The trigger mechanism for getting detected is kind of interesting; initially, an AI will have no threat indicator showing. However, a variety of actions can trigger these, and in various stages. In other words, if they come across an unconscious body you didn't hide, or they notice a door open that was closed, or they hear you stepping on broken glass, or many other scenarios, they'll become alerted. Or, their alert level might start off with rapidly depleting 'grace' period in which you have maybe two seconds to get out of sight, or if you're clearly caught in the act of something, the alert level will jump to full alert/aggression mode. The detection or guard alert mechanism has about five stages to it, but it's very interesting to note that each guard's alert status and cooldown timer thereof is identical, or extremely close to identical. So for a given area, if you alert a couple of guards, their status is timed almost perfectly to one another, which reduces these AI to, well, more robotic than human, because not only do they often look very much the same, but their alert levels are interlocked as well.
Moving on, I found it a conflict of interest and thus somewhat disappointing that players can purchase increased health and combat prowess, and also spend Focus Points on upgrading combat skills to where you can stun and even knockout foes with a single blow while in Focus mode. Combined, the AI with default difficulty and the ability to sustain and dole out more damage in melee (not to mention the Blast Arrows acquired in the latter portion of the story) give players the chance to honestly ruin this game for themselves. I don't think it's Eidos Montreal's job to "police" how the player chooses to play, but, just note that the experience gets nigh destroyed if you choose to play with combat instead of stealth. Now, that's not to say that sometimes using force is a bad idea. Indeed, on the fourth mission I sort of "accidentally" used force when I launched a fire arrow into a pool of spilt oil. Sometimes being the aggressor when in a confined area can be pretty satisfying, but don't kid yourself, pulling off a perfect heist, which is not only doable but a Trophy if you play the whole game that way, is far more rewarding.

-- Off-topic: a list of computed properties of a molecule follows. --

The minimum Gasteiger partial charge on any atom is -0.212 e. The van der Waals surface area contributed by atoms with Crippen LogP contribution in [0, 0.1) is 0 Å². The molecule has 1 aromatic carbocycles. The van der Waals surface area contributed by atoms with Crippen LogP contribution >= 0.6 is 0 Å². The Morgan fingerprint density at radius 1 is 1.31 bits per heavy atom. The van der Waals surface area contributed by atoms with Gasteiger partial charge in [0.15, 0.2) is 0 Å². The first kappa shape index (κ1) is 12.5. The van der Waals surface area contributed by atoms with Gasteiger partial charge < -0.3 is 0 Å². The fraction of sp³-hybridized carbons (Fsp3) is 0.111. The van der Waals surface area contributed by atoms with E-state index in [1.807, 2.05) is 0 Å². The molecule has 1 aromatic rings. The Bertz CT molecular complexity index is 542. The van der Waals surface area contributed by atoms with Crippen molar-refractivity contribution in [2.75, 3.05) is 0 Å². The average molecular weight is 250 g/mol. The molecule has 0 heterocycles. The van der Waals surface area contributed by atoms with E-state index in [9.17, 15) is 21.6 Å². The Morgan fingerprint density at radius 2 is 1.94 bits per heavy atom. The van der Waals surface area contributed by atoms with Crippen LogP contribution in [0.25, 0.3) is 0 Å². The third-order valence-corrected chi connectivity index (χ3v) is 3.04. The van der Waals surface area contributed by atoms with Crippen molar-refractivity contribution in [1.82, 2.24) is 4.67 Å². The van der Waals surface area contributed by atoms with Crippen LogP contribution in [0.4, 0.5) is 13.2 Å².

The end reward is what being a thief is all about, no? Playing Thief was very rewarding for me. Despite the flaws noted above, and a few minor presentation glitches (also patchable), Thief is the rare breed of game that I could happily, as life's priorities allowed, drop in four and six hour sessions with because I was invested and immersed. I was eager to advance the story and to take on the side missions and find more unique loot and purchase more of the Trinkets that give you helpful one-off upgrades like the Crosswind Medallion to reduce the chance of getting hit by any enemy projectile, or the Grinning Salt that increases the HP benefit of eating. I probably searched over a hundred desks and dressers by this point, and often they come up empty, but the very short thrill of finding something was a neat feeling. Better still is the thrill of narrowly avoiding detection, overhearing conversations amongst citizens as you sit perched above them on a roof, and hearing a particularly awesome musical chime that plays almost randomly -- all that stuff added up to a virtual world I liked visiting. Plus, it helps that I see Garrett as one of my favorite videogame characters, despite the new voice actor (who actually did a great job).
Thief had a lot of small, if not very small, features that I want to basically list here. First, when searching a desk or dresser or whatever with multiple interactive parts, I liked that once you picked the first part of your choice, the interaction icon instantly and automatically moved to the next part for you. This made zipping through these objects quicker and more convenient. Plus, if anything is in said object, Garrett automatically snatches it, instead of waiting for your input. Furthermore, once you have searched this object, you can't search it again, which does away with the potential of wasted time spent re-searching. Next, while I had my doubts at the beginning, I very quickly came to like that the light on the DS4 changes to a bright white (from cool blue) whenever you are visible or detectable. Because I played this game in a mostly dark room, having the light of the DS4 turn to bright white when I was exposed was almost like having a flashlight shone on me. While never startling, of course, it was an effective technique that alerted me to this important fact just by using my peripheral vision, keeping my eyes focused on the game.